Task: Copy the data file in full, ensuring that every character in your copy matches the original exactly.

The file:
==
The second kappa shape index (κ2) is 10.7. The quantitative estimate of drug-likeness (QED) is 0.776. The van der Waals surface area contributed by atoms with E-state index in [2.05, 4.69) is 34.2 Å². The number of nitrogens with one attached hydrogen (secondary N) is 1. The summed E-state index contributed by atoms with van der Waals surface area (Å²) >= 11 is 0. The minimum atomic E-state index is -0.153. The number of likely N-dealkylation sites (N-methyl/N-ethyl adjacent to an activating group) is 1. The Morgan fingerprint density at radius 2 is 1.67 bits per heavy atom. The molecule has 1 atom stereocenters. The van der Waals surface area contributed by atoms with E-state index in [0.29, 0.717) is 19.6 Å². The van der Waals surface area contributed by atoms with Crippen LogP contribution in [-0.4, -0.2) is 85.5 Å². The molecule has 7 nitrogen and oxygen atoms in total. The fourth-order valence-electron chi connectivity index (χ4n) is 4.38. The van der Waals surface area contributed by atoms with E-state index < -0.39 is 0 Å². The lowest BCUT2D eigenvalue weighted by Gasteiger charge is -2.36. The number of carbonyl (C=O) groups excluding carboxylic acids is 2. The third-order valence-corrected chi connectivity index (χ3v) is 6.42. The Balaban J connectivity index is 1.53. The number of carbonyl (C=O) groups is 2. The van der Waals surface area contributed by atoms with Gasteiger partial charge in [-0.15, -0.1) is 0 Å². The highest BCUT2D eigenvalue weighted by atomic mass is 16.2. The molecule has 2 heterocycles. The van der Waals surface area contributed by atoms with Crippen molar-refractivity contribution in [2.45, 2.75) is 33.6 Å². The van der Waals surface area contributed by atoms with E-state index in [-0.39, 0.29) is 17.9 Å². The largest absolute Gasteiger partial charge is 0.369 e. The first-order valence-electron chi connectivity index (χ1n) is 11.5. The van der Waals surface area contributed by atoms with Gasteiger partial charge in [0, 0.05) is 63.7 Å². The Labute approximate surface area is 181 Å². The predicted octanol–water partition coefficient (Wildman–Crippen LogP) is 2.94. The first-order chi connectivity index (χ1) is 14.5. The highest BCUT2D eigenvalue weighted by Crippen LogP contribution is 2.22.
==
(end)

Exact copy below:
The second kappa shape index (κ2) is 10.7. The quantitative estimate of drug-likeness (QED) is 0.776. The van der Waals surface area contributed by atoms with E-state index in [2.05, 4.69) is 34.2 Å². The number of nitrogens with one attached hydrogen (secondary N) is 1. The summed E-state index contributed by atoms with van der Waals surface area (Å²) >= 11 is 0. The minimum atomic E-state index is -0.153. The number of likely N-dealkylation sites (N-methyl/N-ethyl adjacent to an activating group) is 1. The Morgan fingerprint density at radius 2 is 1.67 bits per heavy atom. The molecule has 1 atom stereocenters. The van der Waals surface area contributed by atoms with E-state index in [0.29, 0.717) is 19.6 Å². The van der Waals surface area contributed by atoms with Crippen LogP contribution in [-0.4, -0.2) is 85.5 Å². The molecule has 7 nitrogen and oxygen atoms in total. The fourth-order valence-electron chi connectivity index (χ4n) is 4.38. The van der Waals surface area contributed by atoms with E-state index < -0.39 is 0 Å². The lowest BCUT2D eigenvalue weighted by Gasteiger charge is -2.36. The number of carbonyl (C=O) groups excluding carboxylic acids is 2. The third-order valence-corrected chi connectivity index (χ3v) is 6.42. The Balaban J connectivity index is 1.53. The number of carbonyl (C=O) groups is 2. The van der Waals surface area contributed by atoms with Gasteiger partial charge in [-0.15, -0.1) is 0 Å². The highest BCUT2D eigenvalue weighted by atomic mass is 16.2. The molecule has 2 heterocycles. The van der Waals surface area contributed by atoms with Crippen molar-refractivity contribution in [2.45, 2.75) is 33.6 Å². The van der Waals surface area contributed by atoms with E-state index in [-0.39, 0.29) is 17.9 Å². The largest absolute Gasteiger partial charge is 0.369 e. The first-order valence-electron chi connectivity index (χ1n) is 11.5. The van der Waals surface area contributed by atoms with Gasteiger partial charge in [0, 0.05) is 63.7 Å². The Labute approximate surface area is 181 Å². The predicted octanol–water partition coefficient (Wildman–Crippen LogP) is 2.94. The first-order chi connectivity index (χ1) is 14.5. The highest BCUT2D eigenvalue weighted by Crippen LogP contribution is 2.22.